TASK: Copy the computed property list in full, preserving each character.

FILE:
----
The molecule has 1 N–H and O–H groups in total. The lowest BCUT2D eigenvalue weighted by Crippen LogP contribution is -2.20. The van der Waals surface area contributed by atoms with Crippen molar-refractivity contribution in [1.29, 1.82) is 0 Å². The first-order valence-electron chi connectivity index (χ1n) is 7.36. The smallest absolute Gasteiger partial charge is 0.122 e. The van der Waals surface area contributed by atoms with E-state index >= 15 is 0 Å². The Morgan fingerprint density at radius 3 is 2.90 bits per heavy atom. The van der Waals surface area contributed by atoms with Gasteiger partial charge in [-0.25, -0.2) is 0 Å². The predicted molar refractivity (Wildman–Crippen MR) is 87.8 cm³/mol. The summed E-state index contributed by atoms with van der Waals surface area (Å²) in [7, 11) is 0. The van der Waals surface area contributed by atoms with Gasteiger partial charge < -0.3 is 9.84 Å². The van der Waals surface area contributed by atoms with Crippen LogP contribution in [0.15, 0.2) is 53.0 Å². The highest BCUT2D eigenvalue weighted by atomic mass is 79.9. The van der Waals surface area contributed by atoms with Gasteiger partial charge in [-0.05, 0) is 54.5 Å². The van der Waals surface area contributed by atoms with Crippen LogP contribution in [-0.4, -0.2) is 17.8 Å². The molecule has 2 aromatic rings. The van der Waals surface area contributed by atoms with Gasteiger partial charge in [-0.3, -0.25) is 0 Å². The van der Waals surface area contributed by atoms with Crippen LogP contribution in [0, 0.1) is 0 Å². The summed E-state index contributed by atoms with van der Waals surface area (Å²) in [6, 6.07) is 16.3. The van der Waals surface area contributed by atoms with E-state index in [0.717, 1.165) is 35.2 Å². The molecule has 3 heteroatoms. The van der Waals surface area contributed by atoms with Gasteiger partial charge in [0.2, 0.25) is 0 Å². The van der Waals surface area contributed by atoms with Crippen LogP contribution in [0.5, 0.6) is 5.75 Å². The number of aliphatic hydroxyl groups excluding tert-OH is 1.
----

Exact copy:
The molecule has 1 N–H and O–H groups in total. The lowest BCUT2D eigenvalue weighted by Crippen LogP contribution is -2.20. The van der Waals surface area contributed by atoms with Crippen molar-refractivity contribution in [1.29, 1.82) is 0 Å². The first-order valence-electron chi connectivity index (χ1n) is 7.36. The smallest absolute Gasteiger partial charge is 0.122 e. The van der Waals surface area contributed by atoms with E-state index >= 15 is 0 Å². The Morgan fingerprint density at radius 3 is 2.90 bits per heavy atom. The van der Waals surface area contributed by atoms with Gasteiger partial charge in [-0.25, -0.2) is 0 Å². The predicted molar refractivity (Wildman–Crippen MR) is 87.8 cm³/mol. The summed E-state index contributed by atoms with van der Waals surface area (Å²) in [7, 11) is 0. The van der Waals surface area contributed by atoms with Gasteiger partial charge < -0.3 is 9.84 Å². The van der Waals surface area contributed by atoms with Crippen LogP contribution in [0.15, 0.2) is 53.0 Å². The highest BCUT2D eigenvalue weighted by atomic mass is 79.9. The van der Waals surface area contributed by atoms with Gasteiger partial charge in [-0.05, 0) is 54.5 Å². The van der Waals surface area contributed by atoms with Crippen LogP contribution in [-0.4, -0.2) is 17.8 Å². The molecule has 2 aromatic rings. The van der Waals surface area contributed by atoms with Gasteiger partial charge in [-0.3, -0.25) is 0 Å². The van der Waals surface area contributed by atoms with Crippen LogP contribution in [0, 0.1) is 0 Å². The summed E-state index contributed by atoms with van der Waals surface area (Å²) in [6, 6.07) is 16.3. The van der Waals surface area contributed by atoms with E-state index in [0.717, 1.165) is 35.2 Å². The molecule has 3 heteroatoms. The van der Waals surface area contributed by atoms with Gasteiger partial charge in [0.2, 0.25) is 0 Å². The van der Waals surface area contributed by atoms with Crippen LogP contribution in [0.5, 0.6) is 5.75 Å². The number of aliphatic hydroxyl groups excluding tert-OH is 1.